If you’re already composting table scraps and green waste at home, municipal compost collection will fill in some gaps. The materials marked with an asterisk(*) on the list below can be a problem for home composters, whether you have an outdoor setup or a vermicomposter.

So you can choose to just keep on composting at home and use your brown bin as an environmentally friendly way to get rid of the materials your system can’t handle. Municipal collection can also come in handy when you have an unusual amount of yard and green waste to deal with.


Collect your household compostables in a specially designed kitchen catcher (available at hardware or big-box stores), or any plastic or metal container of your choice. Empty it regularly into your brown bin. To make things easier and more hygienic, you can line your kitchen catcher with small compostable paper bags, or your brown bin with large compostable paper bags. Paper bags can be purchased, or you can use folded newspaper.

If your waste hasn't been picked up by the contractor by the end of the scheduled collection day, contact the Municipality the day after, within 24 hours. 

Handy tips for dealing with compost problems

Put a big paper bag inside your bin for your compostables to go in, or line the bottom of the bin with newspaper or cardboard.

  • Put your brown bin out every collection day, especially when it's hot. Between pickups, keep your bin in the shade and avoid full sun.
  • Rinse your bin with soap and water or vinegar after every collection.
  • Use closable paper bags inside the bin or top it off with a layer of newspaper or leaves each time you add compostables.
  • Freeze meat and poultry leftovers and don't put them in till the day before your bin is collected.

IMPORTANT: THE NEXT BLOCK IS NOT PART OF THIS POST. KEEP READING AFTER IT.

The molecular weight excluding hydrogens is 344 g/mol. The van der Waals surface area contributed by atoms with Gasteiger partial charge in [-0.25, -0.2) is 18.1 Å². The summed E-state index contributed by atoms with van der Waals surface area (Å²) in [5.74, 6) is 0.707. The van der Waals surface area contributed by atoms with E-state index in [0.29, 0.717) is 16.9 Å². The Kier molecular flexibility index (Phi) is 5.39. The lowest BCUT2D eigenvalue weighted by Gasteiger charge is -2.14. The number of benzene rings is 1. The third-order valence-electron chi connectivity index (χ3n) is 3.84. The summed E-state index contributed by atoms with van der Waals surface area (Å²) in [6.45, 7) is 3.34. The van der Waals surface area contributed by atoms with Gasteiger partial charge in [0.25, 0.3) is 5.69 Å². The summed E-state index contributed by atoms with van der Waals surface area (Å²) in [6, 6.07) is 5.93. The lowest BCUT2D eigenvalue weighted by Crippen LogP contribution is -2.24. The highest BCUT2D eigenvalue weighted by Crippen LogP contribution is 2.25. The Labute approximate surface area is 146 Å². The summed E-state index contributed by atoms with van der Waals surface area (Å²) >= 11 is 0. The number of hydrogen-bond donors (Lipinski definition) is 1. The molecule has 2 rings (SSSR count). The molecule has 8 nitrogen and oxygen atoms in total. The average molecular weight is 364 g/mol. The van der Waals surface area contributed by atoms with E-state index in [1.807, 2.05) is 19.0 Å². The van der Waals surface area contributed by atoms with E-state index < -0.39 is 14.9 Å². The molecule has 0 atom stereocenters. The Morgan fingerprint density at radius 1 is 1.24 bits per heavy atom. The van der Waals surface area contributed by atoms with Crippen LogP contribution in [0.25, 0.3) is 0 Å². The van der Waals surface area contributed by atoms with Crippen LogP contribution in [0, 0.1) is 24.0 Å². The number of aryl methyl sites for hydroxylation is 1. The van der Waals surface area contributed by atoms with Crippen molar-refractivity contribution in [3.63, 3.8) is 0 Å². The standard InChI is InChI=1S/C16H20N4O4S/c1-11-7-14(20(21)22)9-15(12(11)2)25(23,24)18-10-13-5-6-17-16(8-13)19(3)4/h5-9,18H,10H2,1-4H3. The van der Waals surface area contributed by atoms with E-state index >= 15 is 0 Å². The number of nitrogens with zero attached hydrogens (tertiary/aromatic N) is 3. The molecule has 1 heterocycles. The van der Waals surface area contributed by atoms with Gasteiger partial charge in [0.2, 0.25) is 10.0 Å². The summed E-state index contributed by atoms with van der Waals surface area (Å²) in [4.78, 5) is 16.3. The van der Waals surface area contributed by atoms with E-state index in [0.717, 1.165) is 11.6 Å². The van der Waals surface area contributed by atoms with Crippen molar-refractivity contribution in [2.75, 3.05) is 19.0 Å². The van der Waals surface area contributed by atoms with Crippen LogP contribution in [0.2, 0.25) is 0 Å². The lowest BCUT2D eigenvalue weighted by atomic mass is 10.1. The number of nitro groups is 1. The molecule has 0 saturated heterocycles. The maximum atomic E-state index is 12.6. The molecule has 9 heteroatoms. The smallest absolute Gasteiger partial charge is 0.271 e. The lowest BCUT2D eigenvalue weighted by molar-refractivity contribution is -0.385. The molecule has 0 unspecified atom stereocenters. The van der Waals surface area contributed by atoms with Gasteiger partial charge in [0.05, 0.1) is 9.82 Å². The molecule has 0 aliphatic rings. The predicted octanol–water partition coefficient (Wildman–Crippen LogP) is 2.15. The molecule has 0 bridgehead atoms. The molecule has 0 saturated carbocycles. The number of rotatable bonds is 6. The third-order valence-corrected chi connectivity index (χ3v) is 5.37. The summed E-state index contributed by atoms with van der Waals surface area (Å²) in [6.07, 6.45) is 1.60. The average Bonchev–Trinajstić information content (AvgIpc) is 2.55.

• Let your leaves and grass clippings dry out before putting them into the bin so they don't start giving off ammonia.

Use the specially designed licking system or a bungee cord to keep the bin closed. You can also sprinkle the top of the bin with Cayenne pepper or spread some menthol around the edges. Take the same precautions as with household garbage. The safest place for your bin is in the corner of the garage with the door shut. 

  • Rinse your bin after your waste collectors empty it and leave the lid open in the sun to dry. You can also sprinkle them with baking soda or salt, spray them with vinegar, or rinse your bin with boiling water.
  • Keep the lid closed at all times. Put out your compost on every collection day, especially when it's hot. Between times, keep your bin in the shade and avoid full sun.
  • Layer your table scraps with dry material in the bin (like newspaper, sawdust, dead leaves, or paper towels).
  • Keep meat and poultry leftovers in the freezer and only put them in the day before they're picked up. You might also wrap them in newspaper or put them in a paper bag before they go in the bin. 

This page was last updated on January 26, 2023